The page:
ZOLLA, Edward M. Died unexpectedly from a sudden cardiac event while on a family vacation in Lake Tahoe on Saturday, September 2, 2006. Ed was born in Chicago, in, 1947, the devoted son of the late Betty and Edward M. Zolla, Jr. He was a graduate of the Wharton School of Business at the University of Pennsylvania. Upon graduation he was commissioned an officer in the United States Navy and served his tour of duty in Viet Nam. Ed was very proud of his service to his country, and was equally proud to return to Viet Nam years later in pursuit of humanitarian and Vietnamese economic development causes, thereby completing for him, his real tour of duty. A successful entrepreneur, Ed launched, acquired, and operated a multitude of enterprises in a variety of industries, including a liquid bottling company serving Fortune 100 clients, a large consumer textile manufacturing and import company, and others. He most recently founded Industrial Equity Capital, an acquisition firm. For nearly 30 years, Ed was the founder and President of Horizon Construction, a construction and property management firm specializing in affordable housing throughout Los Angeles and Kern County and student housing at the University of Southern California. He measured all his many business ventures and economic accomplishments not only by their financial statements, but by the opportunities he created for the people he worked with and the communities he impacted. Ed's work ethic led to long hours and seven day work weeks. He was a long time active member of the Young President's Organization and World President's Organization. Ed's entrepreneurial skill, abundant energy and insight was not limited to business. In honor of his mother's work at Los Angeles Children's Hospital, he founded "Holidays from the Heart (formerly the "Holiday Elf Program") at Children's Hospital Los Angeles, in which Christmas was delivered by him, his family, and his friends, to countless families with sick and dying children. In addition, Ed's annual Chinese New Year Dinner Event provided a "unique" dining experience and over the years, he and co-founders raised enough funds to build an orthopedic surgical unit for Children's Hospital. Ed, the contractor, built the homeless teen shelter for the Los Angeles Youth Network, where he also served on the Board of Directors for many years. Ed, patron of the arts, was a proud member of the Los Angeles Opera Board of Directors, serving on their education committee where he was committed to bringing opera into the public schools. With his wife Susan, he was a member of the Los Angeles Philharmonic Board of Overseers, and sponsor of the Center Theatre Group. While many other non profit organizations and individuals profited from his largess, the cause closest to Ed's world vision was to provide access to college for inner city youth. Ed endowed full scholarships for inner city minority students at the University of Pennsylvania and Bucknell University. He also funded financial aid packages at Franklin Marshall College and Colgate University, and was a generous benefactor to the One Voice Scholarship program and the Fulfillment Fund. He taught a class on entrepreneurship at the USC Marshall School of Business and in typical Ed Zolla style, most recently taught business finance at Manuel Arts High School. Ed enjoyed travel, the more exotic the better, scuba diving, recently took up running, and was an avid cyclist who deeply deeply treasured his Pelaton Cycling Group and their 50 mile Saturday morning road bike rides. Enough yet? No. Just about everyday, Ed met with someone: a friend, a friend's son or daughter, a high school student, or friend of a friend, someone, who sought Ed's advice, counsel, and candid direction. He helped so many, so very many, find their better self and achieve their very best. Ed's life was short but Ed's impact and accomplishments will endure far beyond his lifetime on earth. Beyond all, Ed loved his family with a devotion we may never see again. We are too sad to write anymore. Suffice is to say that for those of us whom he loved, there c91010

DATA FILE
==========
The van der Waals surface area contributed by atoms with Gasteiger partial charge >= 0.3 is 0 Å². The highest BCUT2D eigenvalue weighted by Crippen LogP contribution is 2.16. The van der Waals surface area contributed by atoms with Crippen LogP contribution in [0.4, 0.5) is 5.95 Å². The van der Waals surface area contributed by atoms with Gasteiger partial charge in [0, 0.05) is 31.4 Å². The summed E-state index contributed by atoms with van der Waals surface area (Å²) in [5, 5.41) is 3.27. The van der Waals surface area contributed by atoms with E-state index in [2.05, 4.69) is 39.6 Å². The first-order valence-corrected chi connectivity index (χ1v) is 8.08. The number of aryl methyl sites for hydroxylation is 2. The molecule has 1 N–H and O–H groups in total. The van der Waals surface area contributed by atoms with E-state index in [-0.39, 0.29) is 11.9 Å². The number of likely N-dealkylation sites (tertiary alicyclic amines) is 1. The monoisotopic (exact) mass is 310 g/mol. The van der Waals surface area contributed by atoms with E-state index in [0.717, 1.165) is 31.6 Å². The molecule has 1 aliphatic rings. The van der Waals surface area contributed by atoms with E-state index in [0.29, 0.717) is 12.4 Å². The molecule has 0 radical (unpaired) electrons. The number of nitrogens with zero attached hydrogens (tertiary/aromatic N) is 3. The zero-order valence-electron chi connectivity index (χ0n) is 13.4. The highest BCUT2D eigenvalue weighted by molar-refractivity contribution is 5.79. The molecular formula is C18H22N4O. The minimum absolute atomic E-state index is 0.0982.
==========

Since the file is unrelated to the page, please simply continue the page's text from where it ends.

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Published in Los Angeles Times on Sep. 7, 2006.